Newsletter No: 94
This is the title of an article that can be viewed at the Pig Site. It references a new series of ‘Knowledge Transfer Bulletins’ from BPEX. The topic covers an extremely important aspect of livestock production and the basic principles are as true for ostrich as they are for pig production. Therefore it is copied into this newsletter with the wording ammended as it applies to ostrich production. As you will see, there are very few adjustments. The tables are deleted as they related to space requirements, building temperatures and water flow for the nipple waterers as all will clearly be very different for Ostrich.
Is there adequate feeder/hopper space for the number and size of ostrich in the pen? Take time to look, are ostrich crowding around the feed hopper or trough?
Feed flow rates
Are all the feeders working correctly? Adjust the feeder flow rates to maintain intake but reduce wastage. Depending on the hopper, flow rates may need to be adjusted as the ostrich grow. Check each hopper to ensure that the feeding system works.
The presence of dust, fines or lumps of clogged feed will reduce feed intake. Check if the feeder mechanism is damaging/crushing the feed or affecting the pellet size, increasing wastage. Try using a Bygholm sieve to check particle size, ask BPEX for more information.
Inspect bins and check feed for signs of mould and mites. If found, identify the source, e.g. clogged feed in the hopper or poor storage (i.e. damp and humid). If mould is present, discard the affected feed and take remedial actions immediately.
How much feed is being wasted from falling down between the slats or being spilt onto the floor around the trough and spoilt? This is expensive wastage. Identify why it is happening; is the feeder design incorrect for the size of ostrich, is overstocking causing uneven feeding, do feeder flow rates require adjustment or do the feed hoppers or feed system require repair?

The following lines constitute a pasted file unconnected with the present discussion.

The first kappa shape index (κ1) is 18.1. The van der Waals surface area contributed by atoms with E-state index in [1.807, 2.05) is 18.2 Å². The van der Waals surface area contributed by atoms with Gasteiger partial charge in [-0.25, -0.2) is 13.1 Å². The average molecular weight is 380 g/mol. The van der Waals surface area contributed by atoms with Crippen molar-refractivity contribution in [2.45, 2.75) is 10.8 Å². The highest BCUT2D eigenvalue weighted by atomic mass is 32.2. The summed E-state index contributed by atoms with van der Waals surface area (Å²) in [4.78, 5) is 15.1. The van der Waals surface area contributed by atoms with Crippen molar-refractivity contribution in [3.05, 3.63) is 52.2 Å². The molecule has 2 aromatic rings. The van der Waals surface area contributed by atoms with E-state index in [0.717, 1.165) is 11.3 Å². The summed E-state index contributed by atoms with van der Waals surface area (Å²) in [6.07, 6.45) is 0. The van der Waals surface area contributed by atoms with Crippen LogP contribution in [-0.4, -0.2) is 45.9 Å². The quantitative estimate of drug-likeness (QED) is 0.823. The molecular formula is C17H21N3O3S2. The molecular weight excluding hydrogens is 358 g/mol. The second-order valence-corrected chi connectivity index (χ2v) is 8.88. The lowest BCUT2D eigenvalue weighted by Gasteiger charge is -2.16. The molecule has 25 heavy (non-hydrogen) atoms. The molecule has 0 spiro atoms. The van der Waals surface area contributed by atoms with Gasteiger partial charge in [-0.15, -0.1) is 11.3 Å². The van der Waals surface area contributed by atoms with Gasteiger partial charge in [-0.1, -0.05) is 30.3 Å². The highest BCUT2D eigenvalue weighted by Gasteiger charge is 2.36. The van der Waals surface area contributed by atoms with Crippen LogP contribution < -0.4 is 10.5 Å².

Review your storage capacity and when placing feed orders discuss optimal load sizes with your feed supplier.
Vermin and birds
Is there evidence of rodents and/or birds on your unit? Look again at rodent and bird control. When was the last time the bait was changed? Is it time to change it? Not only are vermin a health risk but they can also lead to expensive feed waste.
Monitor the daily minimum/maximum temperatures within buildings. High temperatures reduce the appetite and therefore growth rate of pigs. Cold temperatures cause pigs to use energy to maintain body heat, rather than using it to grow. See below for recommended temperatures.
Check water availability and flow rates. Water intake drives feed intake and therefore affects growth rate and FCR.
– Are there sufficient functioning drinkers, providing a ready source of clean water? Ostrich require sufficient space to enable the scooping action when drinking.
– Check flow rates, you just need a measuring jug/cylinder and a watch. Adequate flow rates are as essential as the number of drinkers.
– Are drinkers at the correct height for stage of bird and are they correctly positioned to allow ready access?
– Ensure water is not too hot (sun) or too cold. Just off freezing is too cold for Ostrich and they will slow consumption and then feed intake
Is there evidence of feather pecking or body damage in the group from fighting at or around the feeder? This is an indication that there may not be enough feeding space or that feeder placement/access is inadequate and requires improvement.
Check that the feeders are clean and that there is no caked feed or fouling in the feeder trough area. This should be cleaned out on a daily basis, to reduce wastage and to encourage intake.
It is clearly to the advantage of the ostrich producer to minimise the variation in future feed costs. This is essentially done by “locking in” prices. Although future prices may be locked in at higher than current prices, this should be more than outweighed by the knowledge of what your future feed costs are going to be. This knowledge is essential to successful business planning.